Canadian corps proved themselves to be strong and competent during the war times. In April 1917, Canadian soldiers captured the Vimy Ridge but with a loss of 10,000 killed and wounded, proving Canadians brave and valiant nation. Now, April 9 is officially recognized as the Vimy Day. 1914 to 1920 was the time of Ottawa regret as it caged above 8,000 former Austro-Hungarian people, mostly Ukrainians seeing them as enemy aliens, in 24 labor camps, although Britain advised not to do that.

In 1918, Canadian Corps became more advanced including French and British troops all under the supervision of General Sir Arthur Currie, indeed he was the greatest soldier of all time. After that, the Canadians grew deep inside the grounds of the battlefield and crashed everyone in their path. Firstly, Canada succeeded in the Battle of Amiens against Germans on August 8, 1918. It was known as the “black day” in the German history. After that, the battle Arras, Canal du Nord, Cambrai, and Mons. Both Germany and Austria surrendered the war and it finally came to an end on November 11, 1918, with total 60,000 killed and 170,000 wounded Canadians. This war provided Canada to gain its national and imperial pride, especially for English Canada.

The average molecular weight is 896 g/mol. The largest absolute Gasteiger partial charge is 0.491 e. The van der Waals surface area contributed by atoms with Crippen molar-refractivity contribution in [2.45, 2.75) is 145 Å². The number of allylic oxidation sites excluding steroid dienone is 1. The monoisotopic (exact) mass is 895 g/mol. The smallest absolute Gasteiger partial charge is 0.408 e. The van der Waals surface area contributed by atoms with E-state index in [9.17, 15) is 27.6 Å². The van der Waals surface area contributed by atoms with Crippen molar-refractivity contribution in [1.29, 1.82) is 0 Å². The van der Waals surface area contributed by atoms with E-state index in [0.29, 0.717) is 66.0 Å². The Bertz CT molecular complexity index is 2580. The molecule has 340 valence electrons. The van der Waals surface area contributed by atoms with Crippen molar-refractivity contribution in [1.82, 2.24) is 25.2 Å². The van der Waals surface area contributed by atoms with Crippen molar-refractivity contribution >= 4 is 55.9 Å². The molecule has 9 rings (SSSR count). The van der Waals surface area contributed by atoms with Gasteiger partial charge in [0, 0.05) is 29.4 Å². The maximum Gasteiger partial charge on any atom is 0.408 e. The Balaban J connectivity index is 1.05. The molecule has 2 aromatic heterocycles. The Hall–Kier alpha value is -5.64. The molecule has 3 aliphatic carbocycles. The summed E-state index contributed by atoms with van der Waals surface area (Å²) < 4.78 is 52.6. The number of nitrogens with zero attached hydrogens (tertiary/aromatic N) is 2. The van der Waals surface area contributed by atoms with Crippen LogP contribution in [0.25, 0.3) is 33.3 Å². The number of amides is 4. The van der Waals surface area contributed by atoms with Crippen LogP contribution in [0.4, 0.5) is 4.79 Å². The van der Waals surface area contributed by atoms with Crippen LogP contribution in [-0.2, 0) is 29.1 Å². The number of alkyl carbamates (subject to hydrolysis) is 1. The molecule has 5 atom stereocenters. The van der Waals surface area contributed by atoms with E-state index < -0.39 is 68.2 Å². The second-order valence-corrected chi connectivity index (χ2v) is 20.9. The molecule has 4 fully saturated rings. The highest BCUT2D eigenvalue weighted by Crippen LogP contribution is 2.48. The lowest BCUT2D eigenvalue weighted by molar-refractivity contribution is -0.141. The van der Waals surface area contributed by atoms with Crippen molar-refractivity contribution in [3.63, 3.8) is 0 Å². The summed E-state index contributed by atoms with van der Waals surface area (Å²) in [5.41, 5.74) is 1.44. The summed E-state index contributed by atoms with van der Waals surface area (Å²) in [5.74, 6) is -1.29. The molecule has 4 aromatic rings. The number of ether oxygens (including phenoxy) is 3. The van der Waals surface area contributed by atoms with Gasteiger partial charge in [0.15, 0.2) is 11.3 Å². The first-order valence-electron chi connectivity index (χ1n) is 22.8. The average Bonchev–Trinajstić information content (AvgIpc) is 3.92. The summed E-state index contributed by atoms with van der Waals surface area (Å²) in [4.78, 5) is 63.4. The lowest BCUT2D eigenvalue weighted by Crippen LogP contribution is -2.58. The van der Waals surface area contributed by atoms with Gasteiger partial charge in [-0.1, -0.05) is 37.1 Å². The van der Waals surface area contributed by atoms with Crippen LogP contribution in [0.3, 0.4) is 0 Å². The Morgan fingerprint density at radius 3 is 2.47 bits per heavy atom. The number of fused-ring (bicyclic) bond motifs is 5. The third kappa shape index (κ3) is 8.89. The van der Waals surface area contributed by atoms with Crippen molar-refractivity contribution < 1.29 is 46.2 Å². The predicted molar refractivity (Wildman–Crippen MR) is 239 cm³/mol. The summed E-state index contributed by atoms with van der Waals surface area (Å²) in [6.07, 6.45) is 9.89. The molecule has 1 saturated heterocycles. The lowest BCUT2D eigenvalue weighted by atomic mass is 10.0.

For all that time, I didn’t feel sick, though my condition wasn’t offering me this. Perhaps, some mystical spirits were guiding me to give away all that I could to my grandson before my time overs.

When Confederation setup, the vote was only restricted to only white men owning a property. Women got their voting rights by the movement led by Dr. Emily Stowe, who was the first Canadian woman practice medicine. By her efforts, Manitoba in 1916 became the first province to initiate women rights in voting. And in 1917, it became official by the federal government of Sir Robert Borden but the first priority should be to nurses worked on the battlefield, then women who provided services to the men at wartime. In 1918, women of age 21 and more could vote in the Federal elections. In 1921, Agnes Macphail, a farmer, and teacher granted the position of first woman MP. Other ladies including Thérèse Casgrain made Quebec women enjoy their voting rights in1940. Canada remembers the sacrifices of brave people who sought their lives to the cause of Canada and all who are alive serving the nation, so every year on November 11th, Canada celebrated the Remembrance Day, as we do today like a moment of silence at the 11th hour of the 11th day of the 11th month of the year.

“This is our Canada, my son, this is what makes us. I would love if you go through the verses of poems which Canadian medical officer Lieutenant-Colonel John McCrae composed in 1915 for the Remembrance Day,” I smiled.

Carter looked me in the eyes deeply and said, “I know there is something you have been hiding from me.”

I stole a glimpse because I had to…

To be Continued…

Is it just ended or grandpa has more to tell about Canada? Would Carter not understand the growing tension between him and his grandfather? Keep pondering over the questions until the next chapter.